A vision statement is a compelling description of how “a day in the life of the customer” is improved by enjoying the benefits of your products and services. It describes a future reality you want to drive your organization to. Vision statements can be stories, pictures, or imaginative videos.
Purpose, Vision, Mission, and Value Proposition statements all serve different purposes and all help focus an organization.
This is like painting a picture with your words. It brings a company’s mission to life, with words that carry a clear and forceful image that motivates all employees.
Every manager has the capacity to be visionary. There is nothing mystical or super-human about it. A true visionary is someone who recognizes a need or opportunity and, regardless of conventional wisdom and skeptics, does something about. Vision isn’t forecasting the future; it is creating the future by taking action in the present.
Visualization can be helpful but it is not required. Words alone can suffice. However, the ability to communicate a vivid, imaginative conception of what you want to see happen can be powerfully motivating. Communicating in ways that instinctively appeal to people is an important part of turning your aim into reality.
My favorite technique is to use a vision statement to describe a day in the life of your target customer enjoying the benefits of your product or service. Discussions around this exercise tend to clarify the value proposition. And casting this story into the customers framework helps establish the magnitude of the value created if the alternatives are apparent.
Vision Statements don’t need to be short. They are not tag lines. They can be a story with details. Keep it manageable. Use what works for your situation. A pictures can be a valuable way to communicate detail with few words. The most elaborate (and expensive) vision statement I saw was a 10 minute video depicting a desired future in the health care industry — cool, but not necessary. Most organizations can be very successful with a well written paragraph.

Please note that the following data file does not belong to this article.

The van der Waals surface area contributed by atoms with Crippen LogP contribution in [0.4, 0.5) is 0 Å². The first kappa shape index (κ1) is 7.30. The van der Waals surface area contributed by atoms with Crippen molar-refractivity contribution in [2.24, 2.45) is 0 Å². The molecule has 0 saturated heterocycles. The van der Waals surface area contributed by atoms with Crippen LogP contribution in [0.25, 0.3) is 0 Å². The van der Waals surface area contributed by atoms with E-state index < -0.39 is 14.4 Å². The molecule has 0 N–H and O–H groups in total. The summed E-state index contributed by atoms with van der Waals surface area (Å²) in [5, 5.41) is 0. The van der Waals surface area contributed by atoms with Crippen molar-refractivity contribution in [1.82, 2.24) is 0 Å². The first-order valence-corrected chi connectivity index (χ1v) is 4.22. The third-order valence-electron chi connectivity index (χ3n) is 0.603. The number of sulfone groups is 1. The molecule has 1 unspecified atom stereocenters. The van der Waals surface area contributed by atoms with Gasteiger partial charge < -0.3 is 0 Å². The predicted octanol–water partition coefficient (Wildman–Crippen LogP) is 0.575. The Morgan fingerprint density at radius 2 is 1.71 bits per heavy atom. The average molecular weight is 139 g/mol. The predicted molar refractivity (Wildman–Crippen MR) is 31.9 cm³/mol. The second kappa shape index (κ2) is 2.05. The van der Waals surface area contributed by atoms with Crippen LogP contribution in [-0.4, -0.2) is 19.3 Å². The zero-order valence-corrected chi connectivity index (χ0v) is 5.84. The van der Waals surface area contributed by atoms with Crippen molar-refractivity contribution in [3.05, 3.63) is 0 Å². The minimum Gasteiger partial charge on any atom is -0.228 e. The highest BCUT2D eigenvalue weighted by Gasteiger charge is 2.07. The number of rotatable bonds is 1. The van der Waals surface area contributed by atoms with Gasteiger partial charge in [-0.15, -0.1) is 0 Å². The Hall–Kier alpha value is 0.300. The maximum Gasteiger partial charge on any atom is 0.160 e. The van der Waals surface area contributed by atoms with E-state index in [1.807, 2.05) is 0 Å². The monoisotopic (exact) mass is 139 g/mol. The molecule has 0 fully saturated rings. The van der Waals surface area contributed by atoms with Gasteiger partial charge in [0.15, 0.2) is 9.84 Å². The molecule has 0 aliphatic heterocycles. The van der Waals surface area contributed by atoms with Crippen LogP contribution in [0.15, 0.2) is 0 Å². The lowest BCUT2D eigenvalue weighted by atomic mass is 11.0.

I concede that sometimes alternate definitions for vision statements can be helpful. When I help all key managers in an organizations make One Page Business Plans for themselves or their teams, I sometimes use vision statements to describe how their team or department might change as a consequence of the strategy. While this can be helpful, customer-centric vision statements are still of primary importance. Without that fundamental value creation, there is no company.
There is no magic formula for creating such a vision, but authors Collins and Porras suggest that there are three conditions necessary for an overall aim to take root in an organization.
- An overall aim must be a reflection of the inner personal needs, values, and motivations of members of the organization.
- There must be an authentic personal commitment.
- Communication and reinforcement are vitally important.
In summary, a Vision is
- “An image of our desired future”
- A vivid description of what things will be like once we have attained the Mission
- Compelling, tangible and immediate
- Described in the present tense
- A richly detailed and visual image
Putting it All Together:
A compelling Vision and Mission can be translated into Goals which are realized through Strategies implemented as Initiatives to generate Results.
“Purpose, Mission, Vision”, James C. Collins and Jerry Porras, July 1989 Stanford Business School Magazine.
“Organizational Vision and Visionary Organizations”, by James C. Collins and Jerry I. Porras, California Management Review, Fall 1991.